The academy makes the trip twice a year to Emerald Bay’s Boy Scout camp for community service and a bit of fun.
EMERALD BAY一 Sunburst Youth Academy, based in Los Alamitos, led a group of 116 cadets over to Catalina Island Oct. 15-17 for a community service project at the Boy Scouts of America Camp Emerald Bay.
This is the third trip the academy has made out to the island so cadets can experience the island and provide some much-needed assistance to the camp in the form of brush clearance, cabin cleanouts, and other maintenance activities that have fallen to the wayside since COVID-19 began.
“…As I began thinking about the need the Boy Scouts have and the needs the kids have, I saw a perfect fit,” said Jeannie Anderson, a paraeducator at Sunburst Youth Academy and organizer of the Catalina trips. “…Especially after COVID. The Boy Scouts had no campers for about a year and a half and there were roughly three people on staff that were running the entire camp. They did not have the manpower to keep up with all of the brush clearance and regular maintenance of the camp. They were buried under the amount of work that needed to happen.”
Sunburst Youth Academy is a for-credit five-month high school program for students between the ages of 15 and 18 who are considered credit deficient and are at risk of not graduating.
The students are considered ‘at promise’ and come from various backgrounds that can include gang influences, drug influences, or other situations that make it difficult for them to get a grip on their education.
This is a voluntary program, and students go through an application process before starting the program in either January or July. After that, they live on base at Joint Forces Training Base in Los Alamitos, where they will also attend school.
Anderson began organizing trips to Catalina with the academy in 2019 after a casual conversation with one of the military staff during a hike in the wetlands caught her attention.
“A couple of years ago I was on a hike with Sunburst, I am a paraeducator there, and we were at the wetlands. It was a super clear day and we could see Catalina,” said Anderson. “One of the military guys said, ‘I’ve always wanted to get the kids to the island’ and I was like hmmm I could probably do that.”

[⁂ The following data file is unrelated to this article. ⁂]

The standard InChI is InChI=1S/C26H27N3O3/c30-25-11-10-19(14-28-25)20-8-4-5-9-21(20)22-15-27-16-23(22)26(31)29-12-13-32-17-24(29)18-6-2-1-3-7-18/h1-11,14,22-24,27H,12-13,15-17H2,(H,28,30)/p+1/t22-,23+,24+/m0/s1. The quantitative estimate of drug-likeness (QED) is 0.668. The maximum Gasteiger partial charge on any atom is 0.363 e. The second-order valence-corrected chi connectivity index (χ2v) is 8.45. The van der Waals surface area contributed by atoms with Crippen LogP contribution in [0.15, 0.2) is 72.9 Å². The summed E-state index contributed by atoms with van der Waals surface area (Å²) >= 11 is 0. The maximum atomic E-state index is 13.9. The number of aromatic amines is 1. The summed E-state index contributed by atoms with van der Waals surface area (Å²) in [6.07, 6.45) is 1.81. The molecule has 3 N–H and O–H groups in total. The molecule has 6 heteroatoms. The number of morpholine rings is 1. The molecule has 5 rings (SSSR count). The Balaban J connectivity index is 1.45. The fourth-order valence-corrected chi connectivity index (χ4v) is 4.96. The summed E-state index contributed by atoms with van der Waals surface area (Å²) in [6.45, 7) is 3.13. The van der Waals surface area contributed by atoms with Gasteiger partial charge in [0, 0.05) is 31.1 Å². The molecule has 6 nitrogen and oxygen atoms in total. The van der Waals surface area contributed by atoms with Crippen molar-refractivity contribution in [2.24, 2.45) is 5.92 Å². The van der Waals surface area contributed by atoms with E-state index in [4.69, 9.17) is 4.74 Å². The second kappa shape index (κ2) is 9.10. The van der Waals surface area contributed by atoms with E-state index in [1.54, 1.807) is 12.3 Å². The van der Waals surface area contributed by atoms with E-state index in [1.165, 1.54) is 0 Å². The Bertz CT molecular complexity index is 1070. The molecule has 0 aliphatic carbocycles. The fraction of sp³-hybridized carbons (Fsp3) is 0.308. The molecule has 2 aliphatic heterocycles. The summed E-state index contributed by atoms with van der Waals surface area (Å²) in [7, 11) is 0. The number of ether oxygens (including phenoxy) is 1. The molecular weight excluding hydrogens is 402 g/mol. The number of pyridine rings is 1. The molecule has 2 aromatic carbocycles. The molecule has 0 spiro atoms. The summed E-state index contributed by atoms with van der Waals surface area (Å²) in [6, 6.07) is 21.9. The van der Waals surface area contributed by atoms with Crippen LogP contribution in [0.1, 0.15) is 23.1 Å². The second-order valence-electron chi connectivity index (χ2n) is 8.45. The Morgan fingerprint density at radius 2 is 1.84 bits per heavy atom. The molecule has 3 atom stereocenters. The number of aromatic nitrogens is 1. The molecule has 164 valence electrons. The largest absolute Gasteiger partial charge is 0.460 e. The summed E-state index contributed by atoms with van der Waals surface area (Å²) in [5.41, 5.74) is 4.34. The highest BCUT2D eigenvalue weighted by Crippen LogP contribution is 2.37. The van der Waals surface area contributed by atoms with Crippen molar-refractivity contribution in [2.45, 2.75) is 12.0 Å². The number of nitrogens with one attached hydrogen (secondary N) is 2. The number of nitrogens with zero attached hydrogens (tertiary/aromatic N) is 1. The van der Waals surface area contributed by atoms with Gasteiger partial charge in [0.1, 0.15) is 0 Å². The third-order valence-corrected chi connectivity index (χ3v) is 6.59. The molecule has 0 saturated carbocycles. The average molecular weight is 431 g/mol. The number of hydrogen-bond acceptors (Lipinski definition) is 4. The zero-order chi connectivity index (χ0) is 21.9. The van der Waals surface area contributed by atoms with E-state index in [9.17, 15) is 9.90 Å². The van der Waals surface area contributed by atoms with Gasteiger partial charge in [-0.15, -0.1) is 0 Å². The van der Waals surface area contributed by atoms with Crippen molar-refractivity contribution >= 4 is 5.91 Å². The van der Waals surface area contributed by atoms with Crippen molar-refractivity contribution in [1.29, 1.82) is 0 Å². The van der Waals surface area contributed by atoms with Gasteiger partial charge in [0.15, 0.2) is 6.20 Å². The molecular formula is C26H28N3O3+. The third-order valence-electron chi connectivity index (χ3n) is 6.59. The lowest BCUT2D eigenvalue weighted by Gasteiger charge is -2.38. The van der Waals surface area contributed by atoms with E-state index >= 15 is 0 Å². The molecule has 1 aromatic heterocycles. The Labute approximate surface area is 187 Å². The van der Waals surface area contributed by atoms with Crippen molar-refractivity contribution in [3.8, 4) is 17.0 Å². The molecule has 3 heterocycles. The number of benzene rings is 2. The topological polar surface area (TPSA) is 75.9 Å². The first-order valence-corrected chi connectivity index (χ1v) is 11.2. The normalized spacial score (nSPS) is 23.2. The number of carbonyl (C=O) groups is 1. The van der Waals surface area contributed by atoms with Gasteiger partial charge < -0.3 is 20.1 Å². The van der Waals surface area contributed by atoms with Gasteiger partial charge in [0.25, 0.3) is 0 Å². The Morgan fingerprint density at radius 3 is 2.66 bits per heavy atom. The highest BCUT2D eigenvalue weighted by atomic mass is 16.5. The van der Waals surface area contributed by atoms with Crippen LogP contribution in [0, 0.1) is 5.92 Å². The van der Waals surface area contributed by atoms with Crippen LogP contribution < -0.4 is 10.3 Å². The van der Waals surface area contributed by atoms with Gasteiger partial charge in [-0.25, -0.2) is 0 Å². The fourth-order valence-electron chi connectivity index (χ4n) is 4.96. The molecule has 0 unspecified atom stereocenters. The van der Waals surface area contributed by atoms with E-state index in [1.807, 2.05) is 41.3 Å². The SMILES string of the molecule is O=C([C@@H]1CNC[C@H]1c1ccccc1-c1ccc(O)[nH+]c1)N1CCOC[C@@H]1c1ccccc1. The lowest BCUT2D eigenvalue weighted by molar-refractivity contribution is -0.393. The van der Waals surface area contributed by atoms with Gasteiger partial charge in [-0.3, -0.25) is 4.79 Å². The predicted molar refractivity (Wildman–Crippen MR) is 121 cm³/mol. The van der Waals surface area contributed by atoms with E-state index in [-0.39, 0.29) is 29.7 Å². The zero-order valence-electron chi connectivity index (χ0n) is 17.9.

After that, an idea was born and Anderson sat down and began to strategize with Nate Erlandson, director of facilities for the camp for ways to incorporate the cadets and how to pay for the endeavor.
For the first trip, Anderson reached out to Corsair Yacht Club in Emerald Bay, where she and her husband have been members for the past 25 years, to talk about her vision and how to pay for the charter to get the kids to Catalina.
Corsair stepped up and raised enough money to pay for a charter for one platoon of 50 kids to come over to the island for the first of what would become a regular occurrence.
For the next two trips a non-profit out of Los Angeles, A Chance for Children, paid for the charter, a cost of almost $9,000.
Corsair continues to stay active with the event providing $3,100 this past trip for tools like rakes and brooms for the cadets to use on the island.
Financing the journey to the island has been a challenge for Anderson and the staff. Still, with the support of non-profits and the community, it has become a bi-annual event that allows these cadets to create new experiences and help the community along the way.
“Basically, many people have stepped up and supported our vision and our idea and have made it possible for us to get there,” said Anderson.
It is not all work and no play for the kids, aside from the hard work they put in to clean up the camp, they are allotted free time to experience the natural magic of Catalina.
“I mean it is a whole new experience for them. I was just really pleased to see that they all had a good time and grasped the whole experience in its entirety,” said Anderson. “It was really fun to sit back and watch them just love it, especially when they had several hours of free time using the kayaks, paddleboards and jumping off the float out in front of the dock and some kids were fishing and some were doing archery and hiking. To see them all just get as much as they could out of the entire experience was very rewarding and very worth it, I will do it again.”
Anderson and Sunburst are hoping to expand the program in the coming year. The academy’s numbers are expected to jump to 160-180 cadets from the 116 cadets that attended the July- December session, and there are talks of another project for Cherry Valley.